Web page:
Ted DuPuis The pilot formerly known as Twin Engine Ted Management Council Member

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    There's not been a lot for updates on the Cobra. Between the Harley, now getting the Guzzi, and doing a lot of thinking, there's been other stuff going on. But I've been thinking about the Cobra, and on Sunday my plan is to ship the kids to the babysitter for the day to, among other things, spend some time working on the wiring. I went over the wiring for the Microsquirt. It has a total of 36 pins, of which I am going to be using 16 total. There are a lot of capabilities and features that I'm not going to use, which is just fine. So that plus 9 pins for the ignition module, really not bad at all. If I'm lucky, I can get those completed on Sunday.

    I've also found some 90 degree fittings for the AC hoses where they go into the compressor, which I'm going to order. These will give me some more options with hose routing, although they're expensive at $45 each (blegh) and seemingly no other similar ones available. Still, it makes sense to go that route. But the AC can't be charged until then. I figure this weekend though I will try to get the plumbing in for the AC hoses at the evaporator and the heater core, the latter of which will let me fill the cooling system (with water first) and start doing some tests there. If the cooling system all seems to work without any leaks, then I will probably next move on to putting oil in the pan and priming the engine as far as systems to get ready.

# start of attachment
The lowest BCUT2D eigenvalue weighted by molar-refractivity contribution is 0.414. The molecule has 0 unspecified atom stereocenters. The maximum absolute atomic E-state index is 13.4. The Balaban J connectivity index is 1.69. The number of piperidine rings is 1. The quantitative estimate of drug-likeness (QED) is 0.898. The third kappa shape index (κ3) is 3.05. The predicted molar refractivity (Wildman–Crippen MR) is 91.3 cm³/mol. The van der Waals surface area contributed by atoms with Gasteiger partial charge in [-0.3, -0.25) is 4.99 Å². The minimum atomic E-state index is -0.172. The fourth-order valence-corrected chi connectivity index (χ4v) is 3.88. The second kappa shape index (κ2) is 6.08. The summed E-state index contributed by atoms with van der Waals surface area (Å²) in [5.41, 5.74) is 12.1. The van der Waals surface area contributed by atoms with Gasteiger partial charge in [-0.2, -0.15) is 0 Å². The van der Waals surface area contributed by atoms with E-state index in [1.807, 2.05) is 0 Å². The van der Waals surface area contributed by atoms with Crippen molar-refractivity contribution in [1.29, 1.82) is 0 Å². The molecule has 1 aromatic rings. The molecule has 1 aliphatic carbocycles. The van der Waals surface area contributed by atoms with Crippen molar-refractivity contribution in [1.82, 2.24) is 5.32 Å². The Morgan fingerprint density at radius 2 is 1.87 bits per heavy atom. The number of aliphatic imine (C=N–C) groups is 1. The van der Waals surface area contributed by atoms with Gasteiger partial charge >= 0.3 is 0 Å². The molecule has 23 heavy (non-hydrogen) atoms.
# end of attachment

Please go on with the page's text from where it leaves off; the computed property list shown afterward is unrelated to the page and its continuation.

Also, I got new valve covers. I like these a lot better:

    93C52B71-8E43-4124-BFC4-60801B326B51.jpeg

    The claim was they "should" clear "most" roller rockers and high lift cams. I haven't tried barring the engine over with them in place yet. If they need a little extra height I can always add spacers, but I think they should be f
     
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  24. Ted DuPuis

    Ted DuPuis The pilot formerly known as Twin Engine Ted Management Council Member

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    Sunday I dropped the kids off at the babysitter's after breakfast and got going working on the Cobra. Cranked the AC down in the garage to make it nice and comfortable for working. Got myself set up, plugged in the soldering iron, and went to work.

    Normally I'm not much of an electrical person but I really enjoyed doing this. Maybe it was just the peaceful nature of it and getting to spend time in the garage, maybe it was the fact that the kids weren't in the house and I had the place completely to myself, probably a bit of both.

    The job went well. The pre-made Microsquirt harness that I bought had all the wires nicely labeled and color-coded. I verified the wires going to the correct pins before soldering and they all were in the correct pin, so that's good.